With up to Sh1 trillion allocated to the country’s 47 counties, the plunder of the billions continues to be reported even as the nation prepares for the second General Election under the current Constitution.
The auditor early this week published audit reports for 37 counties, leaving a few from the central region.
The latest report by the Auditor-General has delivered bleak results in the spending of devolution resources, with blatant theft of billions exposed.
In Nairobi County, the auditor has reported that some Sh12.7 million collected from off street parking cannot be accounted for.
“Although the automation was meant to make work easier and revenue collection more manageable, it was observed that the system was always down and the frequent breakdowns could not be justified,” the report by Auditor-General Edward Ouko says.
According to the Auditor-General’s report, the county government automated three off street parking lots with 72, 222 and 36 parking slots.
The report also reveals that the Nairobi county government lost Sh8.9 million after awarding a contract for the renovation and extension of the county secretary’s residence, which was not done.
A total of Sh147.4 million spent on the purchase of motor vehicles and other equipment cannot be accounted for as payment vouchers and procurement processes followed were not provided.
The audit also raised concerns over the effectiveness of the electronic system, Ejiji Pay, which collects revenue on behalf of the county.
In the latest 2014/2015 report, Jambo Pay is on the spot, with Nairobi County being accused of a weak internal control on revenue collected as it entirely relies on Jambo Pay.
According to the Auditor-General, Jambo Pay has continuously failed to remit funds in time, despite having stated in the contract that the money collected would be deposited in 72 hours.
In Mombasa, the auditor has flagged the suspicious operation of 22 bank accounts by the county government.
“As at the time of this audit, 22 bank accounts with a balance of Sh193 million had not been closed and neither were the respective bank accounts reconciliation statements provided,” Mr Ouko revealed.
The report also queries Sh60 million awarded for the construction of eight roads, arguing that the move was irregular.
The auditor further questions why Sh165 million out of Sh366 million local revenue collected through partnerships between a local firm and a commercial bank was never banked.
Mr Ouko’s report questions the spending of 25 million on scholarships for 68 students in various universities in India.
“It was observed that the total budget provision for India sponsorship was not provided for verification. The management failed to provide guidelines and policy documents for students sponsored (to study) abroad,” said the report.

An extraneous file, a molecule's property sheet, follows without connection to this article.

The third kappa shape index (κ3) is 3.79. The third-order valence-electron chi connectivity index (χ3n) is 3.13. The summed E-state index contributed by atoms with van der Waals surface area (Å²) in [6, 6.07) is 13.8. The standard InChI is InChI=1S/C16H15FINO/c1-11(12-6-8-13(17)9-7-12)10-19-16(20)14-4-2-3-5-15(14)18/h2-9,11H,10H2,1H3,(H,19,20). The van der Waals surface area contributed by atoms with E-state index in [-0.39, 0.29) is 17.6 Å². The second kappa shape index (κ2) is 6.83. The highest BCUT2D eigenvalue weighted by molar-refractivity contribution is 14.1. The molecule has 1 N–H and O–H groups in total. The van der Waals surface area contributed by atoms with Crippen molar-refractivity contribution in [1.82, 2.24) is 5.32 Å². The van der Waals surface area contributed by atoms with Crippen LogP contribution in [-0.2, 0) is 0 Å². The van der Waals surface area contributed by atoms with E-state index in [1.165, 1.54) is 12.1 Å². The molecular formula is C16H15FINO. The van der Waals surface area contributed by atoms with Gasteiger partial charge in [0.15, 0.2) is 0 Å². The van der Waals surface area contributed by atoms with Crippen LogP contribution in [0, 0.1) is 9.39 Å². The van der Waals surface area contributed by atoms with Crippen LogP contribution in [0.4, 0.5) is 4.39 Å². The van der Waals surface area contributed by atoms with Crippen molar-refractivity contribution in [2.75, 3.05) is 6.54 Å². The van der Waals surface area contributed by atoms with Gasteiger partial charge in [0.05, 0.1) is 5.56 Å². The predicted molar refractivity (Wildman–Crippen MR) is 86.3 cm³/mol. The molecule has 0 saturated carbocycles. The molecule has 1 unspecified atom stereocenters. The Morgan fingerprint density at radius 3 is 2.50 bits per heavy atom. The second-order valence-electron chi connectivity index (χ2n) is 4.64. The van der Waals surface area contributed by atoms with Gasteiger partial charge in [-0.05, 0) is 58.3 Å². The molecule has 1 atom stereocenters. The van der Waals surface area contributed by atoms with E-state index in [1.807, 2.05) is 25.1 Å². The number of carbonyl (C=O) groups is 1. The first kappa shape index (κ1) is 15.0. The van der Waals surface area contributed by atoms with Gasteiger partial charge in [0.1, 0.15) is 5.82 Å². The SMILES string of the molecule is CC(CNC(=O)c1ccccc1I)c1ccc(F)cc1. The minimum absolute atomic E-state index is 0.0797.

Contracts awarded to five companies including Randley Contractors, Alastro Enterprise, Marine Contractors, Morazu Company by the Kwale County Government, all valued at Sh19 million, were also questioned.
Kwale, said the audit report, also spent Sh14 million on hiring taxis but no contracts were provided to show evidence of expenditure.
In Homa Bay, Mr Ouko questioned a Sh342.8 million variance in the purchase of goods and services as well as a Sh6.8 million difference in the payment of employees.
The audit report said that the county had omitted Sh26.4 million imprests in its documents when the audit was done.
In the period under review, the Auditor-General says, the county paid out Sh123 million to a contractor and a consultant for the construction of Kadongo-Gendia Road even before the two were declared non-performing and the contract terminated.
Similarly, the county paid Sh5.7 million for the maintenance of two roads (Nyalkini-Imbo and Omoya-Pineapple) for work that was never done, said the Auditor-General.
Mr Ouko also questioned a Sh4.9 million payment for VIP toilets and changing rooms at the Homa Bay Stadium whose construction was still ongoing, six months after its supposed completion date.
In Governor Wycliffe Oparanya’s Kakamega County, Mr Ouko questioned the use of Sh133 million for travel and transport expenditures which were not itemised, as well as Sh200 million given to Mumias Sugar farmers whose distribution the auditor says could not be verified.
Mr Ouko also questioned the late payment of the Sh2,000 given to new mothers six times in 18 months under the Oparanyacare programme yet the funds had been appropriated.
“At the time of this audit in December 2015, Sh17.87 million was due and payable to over 16,145 mothers,” says Mr Ouko.
Report by PatricK Lang’at, Isaac Ongiri, Lilian Mutavi and Faith Nyamai.